25 Hz: I agree that more round trips per day would be a good thing, but the only way for that to occur under NJ Transit operation--without renegotiating its union contract--would be for another crew to run two trips an hour, in addition to the three run by the first crew. That is the veritable definition of "boondoggle", paying for more workers to do something than logical or required. Please explain how you propose to add those extra trips. It may not be the only way, but I continue to argue that the best way is for another operator to replace NJ Transit and rationalize the service.

loufah
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Re: New Dinky to Nassau Street

Post by loufah » Mon Jul 30, 2012 2:05 am

Rodney Fisk wrote:Or is a public-sector transit monopoly somehow exempt from (at least) trying to cover costs with revenue?
They can try, but they'll never get full fare recovery except on certain routes with high ridership or high fares (like your Dinky route whose customers are millionaires or offspring of millionaires and are willing to pay several dollars for a 5 minute ride).

Public transit has three sets of customers:
- people who can't afford to drive a car
- people who are disabled and can't drive a car
- people who find it too inconvenient to drive a car or find transit to be faster

The first two sets are mainly people who are too poor to pay the full cost of transit, so it's subsidized. The third set gets the benefit of these subsidies because it's too hard to charge them the full cost (e.g. charging higher fares for PJ to NYP while keeping TRE-NYP fares low would probably not be feasible).

I am not denigrating your proposed service at all. I think it's brilliant that you can get the government to pay 100% of the capital costs and then let you keep all the profits, all the while improving service and value for the customers.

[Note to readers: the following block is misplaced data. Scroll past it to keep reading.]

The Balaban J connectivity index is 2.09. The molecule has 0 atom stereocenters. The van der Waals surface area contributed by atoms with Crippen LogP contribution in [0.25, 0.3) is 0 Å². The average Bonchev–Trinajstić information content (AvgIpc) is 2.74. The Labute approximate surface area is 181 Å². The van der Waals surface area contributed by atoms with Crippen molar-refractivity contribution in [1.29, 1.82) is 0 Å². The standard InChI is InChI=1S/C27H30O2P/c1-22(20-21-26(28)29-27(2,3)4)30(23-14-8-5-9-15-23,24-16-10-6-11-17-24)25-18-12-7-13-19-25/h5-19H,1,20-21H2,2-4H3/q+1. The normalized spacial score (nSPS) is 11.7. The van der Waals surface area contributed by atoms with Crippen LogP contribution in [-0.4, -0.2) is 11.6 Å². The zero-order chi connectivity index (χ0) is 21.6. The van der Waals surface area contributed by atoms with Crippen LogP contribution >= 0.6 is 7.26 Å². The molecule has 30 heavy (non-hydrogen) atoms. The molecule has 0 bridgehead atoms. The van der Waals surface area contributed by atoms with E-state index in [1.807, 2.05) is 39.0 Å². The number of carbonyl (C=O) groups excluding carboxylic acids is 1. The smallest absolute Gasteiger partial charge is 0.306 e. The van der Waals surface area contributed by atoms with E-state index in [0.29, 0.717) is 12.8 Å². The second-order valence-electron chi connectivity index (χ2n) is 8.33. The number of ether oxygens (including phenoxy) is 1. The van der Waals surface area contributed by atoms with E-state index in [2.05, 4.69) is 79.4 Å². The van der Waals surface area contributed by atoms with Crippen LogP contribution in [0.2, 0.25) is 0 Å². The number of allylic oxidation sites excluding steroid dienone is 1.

jbvb
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Location: Rockingham Co., NH

Re: New Dinky to Nassau Street

Post by jbvb » Fri Sep 07, 2012 12:44 pm

Are you considering any intermediate stops? An inexpensive platform at Rt. 1 would allow pedestrian access from neighboring office campuses. Something that allowed a connection with the buses on Rt. 1 would draw more ridership, but would also cost a lot more.

25Hz
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Re: New Dinky to Nassau Street

Post by 25Hz » Sun Sep 16, 2012 8:45 pm

Penns neck was just east of the route 1 bridge. Would be neat to see the stop there again for folks in that area. Maybe put a ped bridge next to the rail bridge for people on the opposite side of the highway.

I will say again. The shuttle as light rail is a non-starter. In fact, i think putting a siding somewhere to allow 2x single car operation would be awesome, especially for students & faculty and others going to and from the university. Not sure if full signaling would be needed for that though.
Next stop the square, journal square station next!

pumpers
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Re: New Dinky to Nassau Street

Post by pumpers » Fri Nov 09, 2012 7:36 am

Rodney Fisk wrote: